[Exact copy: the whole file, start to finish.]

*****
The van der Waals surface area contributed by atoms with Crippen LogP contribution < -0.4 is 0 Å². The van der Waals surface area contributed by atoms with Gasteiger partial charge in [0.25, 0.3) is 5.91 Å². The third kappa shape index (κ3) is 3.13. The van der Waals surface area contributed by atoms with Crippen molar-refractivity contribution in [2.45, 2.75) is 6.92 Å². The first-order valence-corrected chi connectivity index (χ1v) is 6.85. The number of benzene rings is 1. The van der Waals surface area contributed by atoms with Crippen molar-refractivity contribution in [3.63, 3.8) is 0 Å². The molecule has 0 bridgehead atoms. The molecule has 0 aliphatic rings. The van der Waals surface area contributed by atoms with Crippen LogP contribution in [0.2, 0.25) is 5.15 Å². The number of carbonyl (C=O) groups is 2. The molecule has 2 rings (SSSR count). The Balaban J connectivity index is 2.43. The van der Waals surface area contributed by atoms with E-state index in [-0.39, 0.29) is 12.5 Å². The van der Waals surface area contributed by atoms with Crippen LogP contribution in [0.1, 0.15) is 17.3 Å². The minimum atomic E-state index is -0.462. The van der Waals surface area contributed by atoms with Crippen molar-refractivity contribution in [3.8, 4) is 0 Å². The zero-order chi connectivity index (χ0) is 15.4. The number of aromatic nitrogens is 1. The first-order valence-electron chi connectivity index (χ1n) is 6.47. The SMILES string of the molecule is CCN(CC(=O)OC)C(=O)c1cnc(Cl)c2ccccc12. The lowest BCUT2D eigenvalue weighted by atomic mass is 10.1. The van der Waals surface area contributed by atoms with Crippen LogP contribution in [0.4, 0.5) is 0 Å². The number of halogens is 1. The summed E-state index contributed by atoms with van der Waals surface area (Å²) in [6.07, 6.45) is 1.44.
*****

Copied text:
The van der Waals surface area contributed by atoms with Crippen LogP contribution < -0.4 is 0 Å². The van der Waals surface area contributed by atoms with Gasteiger partial charge in [0.25, 0.3) is 5.91 Å². The third kappa shape index (κ3) is 3.13. The van der Waals surface area contributed by atoms with Crippen molar-refractivity contribution in [2.45, 2.75) is 6.92 Å². The first-order valence-corrected chi connectivity index (χ1v) is 6.85. The number of benzene rings is 1. The van der Waals surface area contributed by atoms with Crippen molar-refractivity contribution in [3.63, 3.8) is 0 Å². The molecule has 0 bridgehead atoms. The molecule has 0 aliphatic rings. The van der Waals surface area contributed by atoms with Crippen LogP contribution in [0.2, 0.25) is 5.15 Å². The number of carbonyl (C=O) groups is 2. The molecule has 2 rings (SSSR count). The Balaban J connectivity index is 2.43. The van der Waals surface area contributed by atoms with E-state index in [-0.39, 0.29) is 12.5 Å². The van der Waals surface area contributed by atoms with Crippen LogP contribution in [0.1, 0.15) is 17.3 Å². The minimum atomic E-state index is -0.462. The van der Waals surface area contributed by atoms with Crippen molar-refractivity contribution in [3.8, 4) is 0 Å². The zero-order chi connectivity index (χ0) is 15.4. The number of aromatic nitrogens is 1. The first-order valence-electron chi connectivity index (χ1n) is 6.47. The SMILES string of the molecule is CCN(CC(=O)OC)C(=O)c1cnc(Cl)c2ccccc12. The lowest BCUT2D eigenvalue weighted by atomic mass is 10.1. The van der Waals surface area contributed by atoms with Crippen LogP contribution in [0.4, 0.5) is 0 Å². The number of halogens is 1. The summed E-state index contributed by atoms with van der Waals surface area (Å²) in [6.07, 6.45) is 1.44.